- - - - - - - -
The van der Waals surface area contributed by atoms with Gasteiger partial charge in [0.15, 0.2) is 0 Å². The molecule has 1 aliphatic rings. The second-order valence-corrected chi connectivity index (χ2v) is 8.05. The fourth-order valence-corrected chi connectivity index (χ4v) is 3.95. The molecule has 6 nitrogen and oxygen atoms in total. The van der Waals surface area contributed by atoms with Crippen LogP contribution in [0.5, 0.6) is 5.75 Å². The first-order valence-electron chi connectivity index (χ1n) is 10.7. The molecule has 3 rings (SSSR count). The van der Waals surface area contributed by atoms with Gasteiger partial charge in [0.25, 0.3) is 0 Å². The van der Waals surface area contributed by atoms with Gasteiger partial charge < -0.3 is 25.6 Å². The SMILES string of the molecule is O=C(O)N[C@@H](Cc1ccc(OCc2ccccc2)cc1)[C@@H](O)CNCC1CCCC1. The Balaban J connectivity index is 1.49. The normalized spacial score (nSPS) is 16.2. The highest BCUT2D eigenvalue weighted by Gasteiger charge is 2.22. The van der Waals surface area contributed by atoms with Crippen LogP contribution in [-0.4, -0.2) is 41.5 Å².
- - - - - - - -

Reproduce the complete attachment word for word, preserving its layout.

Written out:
The van der Waals surface area contributed by atoms with Gasteiger partial charge in [0.15, 0.2) is 0 Å². The molecule has 1 aliphatic rings. The second-order valence-corrected chi connectivity index (χ2v) is 8.05. The fourth-order valence-corrected chi connectivity index (χ4v) is 3.95. The molecule has 6 nitrogen and oxygen atoms in total. The van der Waals surface area contributed by atoms with Crippen LogP contribution in [0.5, 0.6) is 5.75 Å². The first-order valence-electron chi connectivity index (χ1n) is 10.7. The molecule has 3 rings (SSSR count). The van der Waals surface area contributed by atoms with Gasteiger partial charge in [0.25, 0.3) is 0 Å². The van der Waals surface area contributed by atoms with Gasteiger partial charge < -0.3 is 25.6 Å². The SMILES string of the molecule is O=C(O)N[C@@H](Cc1ccc(OCc2ccccc2)cc1)[C@@H](O)CNCC1CCCC1. The Balaban J connectivity index is 1.49. The normalized spacial score (nSPS) is 16.2. The highest BCUT2D eigenvalue weighted by Gasteiger charge is 2.22. The van der Waals surface area contributed by atoms with Crippen LogP contribution in [-0.4, -0.2) is 41.5 Å².